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Monday, June 18, 2012

Why the Senate is hopeless

The Daily Show
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Drop everything. You must, must, must read Matt Taibbi's hilarious takedown of the Senate Banking Committee's outrageously obsequious "questioning" of J.P. Morgan Chase CEO Jamie Dimon.
Most of the rest of the senators not only supplicated before the blowdried banker like love-struck schoolgirls or hotel bellhops, they also almost all revealed themselves to be total ignoramuses with no grasp of the material they were supposed to be investigating.

That most of them had absolutely no conception of even the basics of the derivatives market was obvious. But what was even more amazing was that several of them had serious trouble even reading aloud the questions their more learned staffers prepared for them. Many seemed to be reading their own questions for the first time.

It would be one thing if this had been a bunch of hick congressmen from the plains asking a panel of MIT professors about, say, ozone depletion, or the potential dangers of nuclear fallout. But these were members of the Senate Banking Committee, asking Dimon questions as though he were an alien from another world: "Tell us, Mr. CEO, what is this ‘derivative trading’ to which you refer? How long has it been in use on your planet?"
My favorite bit is Taibbi's description of Dimon getting "grilled" by Richard Shelby of Alabama:
Then he gets down to the bowing and supplicating, asking Dimon if he wouldn’t rather talk about this in a closed hearing, so he could get more specific. Or, Shelby offers, there is a third option – Dimon could give no information at all! "Or would you prefer not to divulge things?" Shelby asks.

"No I would prefer not to divulge things," Dimon says.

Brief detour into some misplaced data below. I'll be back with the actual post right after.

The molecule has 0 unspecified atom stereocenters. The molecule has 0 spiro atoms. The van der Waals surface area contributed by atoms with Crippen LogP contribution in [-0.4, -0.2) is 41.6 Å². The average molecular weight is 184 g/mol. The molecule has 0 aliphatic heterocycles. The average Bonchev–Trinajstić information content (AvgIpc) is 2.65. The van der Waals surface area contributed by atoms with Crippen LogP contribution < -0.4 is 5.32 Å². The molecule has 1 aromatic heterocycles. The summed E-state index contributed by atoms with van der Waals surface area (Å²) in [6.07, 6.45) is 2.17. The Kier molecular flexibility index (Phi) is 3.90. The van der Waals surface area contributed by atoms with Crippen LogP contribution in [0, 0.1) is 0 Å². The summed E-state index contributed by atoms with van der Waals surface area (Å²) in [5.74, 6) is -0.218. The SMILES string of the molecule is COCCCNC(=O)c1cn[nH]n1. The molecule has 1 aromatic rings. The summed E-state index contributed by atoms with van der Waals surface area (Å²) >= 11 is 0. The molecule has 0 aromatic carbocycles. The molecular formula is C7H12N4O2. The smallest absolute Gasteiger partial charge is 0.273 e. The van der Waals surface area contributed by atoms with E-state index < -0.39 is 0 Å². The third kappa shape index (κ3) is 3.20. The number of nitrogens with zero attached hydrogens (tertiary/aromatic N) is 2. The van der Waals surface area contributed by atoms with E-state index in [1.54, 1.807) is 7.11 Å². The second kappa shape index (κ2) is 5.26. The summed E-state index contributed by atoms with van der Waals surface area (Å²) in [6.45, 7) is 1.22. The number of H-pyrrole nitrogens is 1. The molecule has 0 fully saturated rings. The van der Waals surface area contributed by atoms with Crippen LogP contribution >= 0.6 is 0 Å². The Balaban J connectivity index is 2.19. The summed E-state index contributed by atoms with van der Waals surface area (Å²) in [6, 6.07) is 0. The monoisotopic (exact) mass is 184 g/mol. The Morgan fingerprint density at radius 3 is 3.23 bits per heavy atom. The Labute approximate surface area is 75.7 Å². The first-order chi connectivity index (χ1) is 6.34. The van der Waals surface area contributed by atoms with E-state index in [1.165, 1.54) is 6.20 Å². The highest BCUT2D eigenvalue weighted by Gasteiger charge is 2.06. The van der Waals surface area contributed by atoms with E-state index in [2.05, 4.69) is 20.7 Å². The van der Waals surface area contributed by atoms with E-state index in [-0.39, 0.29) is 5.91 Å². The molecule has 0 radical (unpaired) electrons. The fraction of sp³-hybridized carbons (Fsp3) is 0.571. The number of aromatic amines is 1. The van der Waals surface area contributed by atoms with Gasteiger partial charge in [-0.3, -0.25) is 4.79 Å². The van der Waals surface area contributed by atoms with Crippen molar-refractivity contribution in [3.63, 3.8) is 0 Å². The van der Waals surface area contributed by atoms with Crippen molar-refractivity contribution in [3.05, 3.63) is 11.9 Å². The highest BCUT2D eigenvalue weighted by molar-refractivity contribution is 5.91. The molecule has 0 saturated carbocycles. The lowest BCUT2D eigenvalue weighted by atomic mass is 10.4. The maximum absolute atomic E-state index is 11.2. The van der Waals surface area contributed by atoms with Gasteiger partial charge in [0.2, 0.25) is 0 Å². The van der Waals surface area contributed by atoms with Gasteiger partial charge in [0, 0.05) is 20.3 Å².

Keep in mind that Shelby represents Alabama, where the Jefferson County got royally, royally screwed by J.P. Morgan Chase. Go here and here and here if you want to learn how Wall Street suckered Alabama into the biggest municipal bankruptcy in history. Basically, to fund a sewer project gone bad, Jefferson County went to J.P. Morgan, which talked county officials into buying into one of those really weird investment schemes that blew up in everyone's face during the financial blowout.

You'd think Senator Shelby might be a little peeved about that. Nope.

Southerners are a strange bunch. They despise New Yorkers. Yet they'll vote for a politician who, when a Wall Street banker demands fellatio, can only say: "How deep?" 
It's not about being from the South--it's about being corrupt. And I'd say there's plenty of that to go around,
Bob, the South is the repository of anti-NY sentiment. You can't get around that fact. And yet most southerners will refuse to vote for any politician who is not beholden to Wall Street. 'Tis a paradox.
Corruption is all over the world, we should have to vote the right and sincere candidate.
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